Pre-qualification and pre-approval on a mortgage
A real estate professional can help "pre-qualify" you for a mortgage before you start house hunting. This process includes analyzing your income, assets and present debt to estimate what you may be able to afford on a house purchase. Mortgage brokers, or a lender's own mortgage counselors can also calculate the same sort of informal estimate for you.

Obtaining mortgage "pre-approval" is another thing entirely. It means that you have in hand a lender's written commitment to put together a loan for you (subject only to the particular house you want to buy passing the lender's appraisal).

Pre-approval makes you a strong buyer, welcomed by sellers. With most other purchasers, sellers must tie the house up on a contract while waiting to see if the would-be buyer can really obtain financing.

The down side is that you may pay application fees to cover the lender's paperwork in verifying your employment, income, assets, debts and credit rating. If you later decide not to use that particular lender, you'd have to start all over again elsewhere - with no rebate.

Pre-approval will also speed up the entire mortgage procedure once you've found the house you want. The only remaining question will be whether the house will "appraise" for enough to warrant the loan.

Become an educated buyer:

  • The web is one of the best ways to search for homes today. With this website, you can receive daily emails with new and updated listings from the towns and price range of your choice. 

  • Search the entire MLS for all homes, condos, land, multi family, commercial properties, and past solds at your convenience. 

  • View full listing sheets showing amenities, taxes, lot sizes, beds, baths, rooms, siding, fireplaces, garages, room sizes and much more.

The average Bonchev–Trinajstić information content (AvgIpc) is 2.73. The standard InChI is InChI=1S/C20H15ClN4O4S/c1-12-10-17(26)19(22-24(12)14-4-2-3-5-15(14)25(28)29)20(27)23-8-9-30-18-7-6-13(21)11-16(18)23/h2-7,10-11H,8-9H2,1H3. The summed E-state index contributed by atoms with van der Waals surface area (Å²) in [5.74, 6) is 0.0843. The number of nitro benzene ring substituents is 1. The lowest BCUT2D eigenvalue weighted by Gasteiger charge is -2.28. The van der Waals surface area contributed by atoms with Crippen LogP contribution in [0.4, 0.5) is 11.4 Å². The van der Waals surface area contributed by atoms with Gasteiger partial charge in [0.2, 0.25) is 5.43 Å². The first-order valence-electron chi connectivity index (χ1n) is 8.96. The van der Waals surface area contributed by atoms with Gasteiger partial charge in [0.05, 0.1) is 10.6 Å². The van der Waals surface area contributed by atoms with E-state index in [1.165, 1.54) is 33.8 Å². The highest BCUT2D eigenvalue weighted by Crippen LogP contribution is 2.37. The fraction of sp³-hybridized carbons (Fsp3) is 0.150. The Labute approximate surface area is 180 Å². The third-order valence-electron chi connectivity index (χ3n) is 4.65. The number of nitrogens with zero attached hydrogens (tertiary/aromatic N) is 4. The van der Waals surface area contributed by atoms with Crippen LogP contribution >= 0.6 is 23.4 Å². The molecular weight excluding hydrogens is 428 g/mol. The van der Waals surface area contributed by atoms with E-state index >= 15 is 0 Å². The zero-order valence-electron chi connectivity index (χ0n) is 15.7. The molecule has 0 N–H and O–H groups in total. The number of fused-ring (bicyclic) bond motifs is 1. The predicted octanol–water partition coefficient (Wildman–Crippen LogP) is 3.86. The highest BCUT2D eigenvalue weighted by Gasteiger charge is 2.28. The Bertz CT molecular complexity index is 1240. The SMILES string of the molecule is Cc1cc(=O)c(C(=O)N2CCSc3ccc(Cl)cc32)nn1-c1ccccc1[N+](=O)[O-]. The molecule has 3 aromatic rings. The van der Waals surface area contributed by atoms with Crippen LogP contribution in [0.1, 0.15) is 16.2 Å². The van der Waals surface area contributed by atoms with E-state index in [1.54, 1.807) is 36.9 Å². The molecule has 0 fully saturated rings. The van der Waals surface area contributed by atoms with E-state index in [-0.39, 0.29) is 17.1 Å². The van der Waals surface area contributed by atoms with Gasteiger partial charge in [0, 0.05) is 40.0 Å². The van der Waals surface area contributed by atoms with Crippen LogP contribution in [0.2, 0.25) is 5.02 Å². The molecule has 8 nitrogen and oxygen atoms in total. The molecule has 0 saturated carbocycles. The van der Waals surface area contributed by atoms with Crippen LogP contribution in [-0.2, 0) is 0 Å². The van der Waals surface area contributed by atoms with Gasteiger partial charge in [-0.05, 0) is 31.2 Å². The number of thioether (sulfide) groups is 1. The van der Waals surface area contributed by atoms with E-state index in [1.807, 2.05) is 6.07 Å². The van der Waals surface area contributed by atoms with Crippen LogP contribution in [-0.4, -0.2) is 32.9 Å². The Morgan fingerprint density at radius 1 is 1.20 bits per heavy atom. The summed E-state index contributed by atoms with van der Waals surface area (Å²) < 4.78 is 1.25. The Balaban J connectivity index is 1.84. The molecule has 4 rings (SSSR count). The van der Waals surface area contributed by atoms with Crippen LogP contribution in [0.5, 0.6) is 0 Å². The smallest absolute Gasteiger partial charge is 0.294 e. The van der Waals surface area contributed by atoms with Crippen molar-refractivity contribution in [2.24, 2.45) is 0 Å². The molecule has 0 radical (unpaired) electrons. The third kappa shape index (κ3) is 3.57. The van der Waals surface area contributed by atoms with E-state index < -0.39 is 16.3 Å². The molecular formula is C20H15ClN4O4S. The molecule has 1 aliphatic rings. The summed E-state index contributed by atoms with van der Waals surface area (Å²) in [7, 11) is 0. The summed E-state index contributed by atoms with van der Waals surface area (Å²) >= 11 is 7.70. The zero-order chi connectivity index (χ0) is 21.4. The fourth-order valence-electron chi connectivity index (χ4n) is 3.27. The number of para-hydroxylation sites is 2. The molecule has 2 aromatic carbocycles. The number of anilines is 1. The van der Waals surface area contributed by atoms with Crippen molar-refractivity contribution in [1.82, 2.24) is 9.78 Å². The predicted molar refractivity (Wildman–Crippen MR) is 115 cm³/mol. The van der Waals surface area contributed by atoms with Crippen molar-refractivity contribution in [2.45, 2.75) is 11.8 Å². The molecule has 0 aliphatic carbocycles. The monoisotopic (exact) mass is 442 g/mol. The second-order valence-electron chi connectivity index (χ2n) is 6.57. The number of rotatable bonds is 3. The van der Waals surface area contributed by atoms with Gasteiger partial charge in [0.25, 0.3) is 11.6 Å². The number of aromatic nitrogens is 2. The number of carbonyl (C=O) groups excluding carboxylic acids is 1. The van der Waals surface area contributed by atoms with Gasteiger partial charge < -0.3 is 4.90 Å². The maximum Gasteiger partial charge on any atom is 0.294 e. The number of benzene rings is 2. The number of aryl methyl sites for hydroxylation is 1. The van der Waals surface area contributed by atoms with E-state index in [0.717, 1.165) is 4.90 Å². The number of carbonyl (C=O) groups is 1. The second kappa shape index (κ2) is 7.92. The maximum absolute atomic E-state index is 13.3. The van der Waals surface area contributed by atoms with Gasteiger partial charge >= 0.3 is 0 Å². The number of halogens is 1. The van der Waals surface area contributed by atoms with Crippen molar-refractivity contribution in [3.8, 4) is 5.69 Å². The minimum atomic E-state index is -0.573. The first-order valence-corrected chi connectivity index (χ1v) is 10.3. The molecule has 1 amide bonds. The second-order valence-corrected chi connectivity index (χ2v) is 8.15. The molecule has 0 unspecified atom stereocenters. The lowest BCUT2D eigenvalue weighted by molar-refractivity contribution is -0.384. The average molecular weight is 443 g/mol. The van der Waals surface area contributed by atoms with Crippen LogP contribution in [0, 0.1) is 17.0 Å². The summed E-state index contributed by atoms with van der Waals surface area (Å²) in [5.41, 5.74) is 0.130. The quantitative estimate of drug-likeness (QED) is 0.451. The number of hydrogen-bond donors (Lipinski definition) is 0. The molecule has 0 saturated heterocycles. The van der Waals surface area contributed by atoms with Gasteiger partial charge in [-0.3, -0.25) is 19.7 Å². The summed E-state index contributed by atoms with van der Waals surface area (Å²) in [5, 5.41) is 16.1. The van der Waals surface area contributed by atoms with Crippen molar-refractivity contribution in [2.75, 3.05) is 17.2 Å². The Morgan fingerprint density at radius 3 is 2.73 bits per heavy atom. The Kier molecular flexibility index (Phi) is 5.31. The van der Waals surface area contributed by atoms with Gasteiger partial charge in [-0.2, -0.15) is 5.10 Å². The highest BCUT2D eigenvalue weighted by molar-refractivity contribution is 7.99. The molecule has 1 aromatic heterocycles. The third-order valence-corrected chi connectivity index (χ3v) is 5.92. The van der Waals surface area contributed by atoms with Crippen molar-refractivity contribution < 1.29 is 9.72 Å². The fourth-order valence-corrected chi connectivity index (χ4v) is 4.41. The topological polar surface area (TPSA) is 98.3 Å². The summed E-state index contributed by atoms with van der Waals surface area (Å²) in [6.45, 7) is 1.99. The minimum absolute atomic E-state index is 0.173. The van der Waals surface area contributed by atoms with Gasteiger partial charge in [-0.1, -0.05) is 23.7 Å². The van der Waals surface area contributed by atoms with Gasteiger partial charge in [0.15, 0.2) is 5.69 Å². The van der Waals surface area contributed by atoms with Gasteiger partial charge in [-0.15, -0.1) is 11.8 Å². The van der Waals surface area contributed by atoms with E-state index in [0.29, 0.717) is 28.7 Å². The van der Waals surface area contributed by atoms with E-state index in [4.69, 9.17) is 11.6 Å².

• Get property address and see where the properties are located on MapQuest. 

  • Check schools and community profiles of your preferred towns. 

  • Calculate approximate mortgage payments for specific properties. 

Hire Your Buyer’s Agent
The typical real estate transaction involves at least two dozen separate individuals – insurance assessors, mortgage brokers and underwriters, inspectors, bank appraisers, escrow officers, buyer’s agents, seller’s agents, bankers, title researchers, and a number of other individuals whose actions and decisions have to be orchestrated in order to perform in harmony and get a home sale closed. It is the responsibility of your real estate agent to expertly coordinate all the professionals involved in your home purchase and to act as the advocate for you and your interests throughout. 

Seven main roles of your real estate agent

A Buyer’s Real Estate Agent:

  • Educates you about your market. 

  • Analyzes your wants and needs. 

  • Guides you to homes that fit your criteria. 

  • Coordinates the work of other needed professionals. 

  • Negotiates on your behalf. 

  • Checks and double-checks paperwork and deadlines. 

  • Solves any problems that may arise. 

Eight important questions to ask your agent
Qualifications are important. However, finding a solid, professional agent means getting beyond the resume, and into what makes an agent effective. Use the following questions as your starting point in hiring your licensed, professional real estate agent: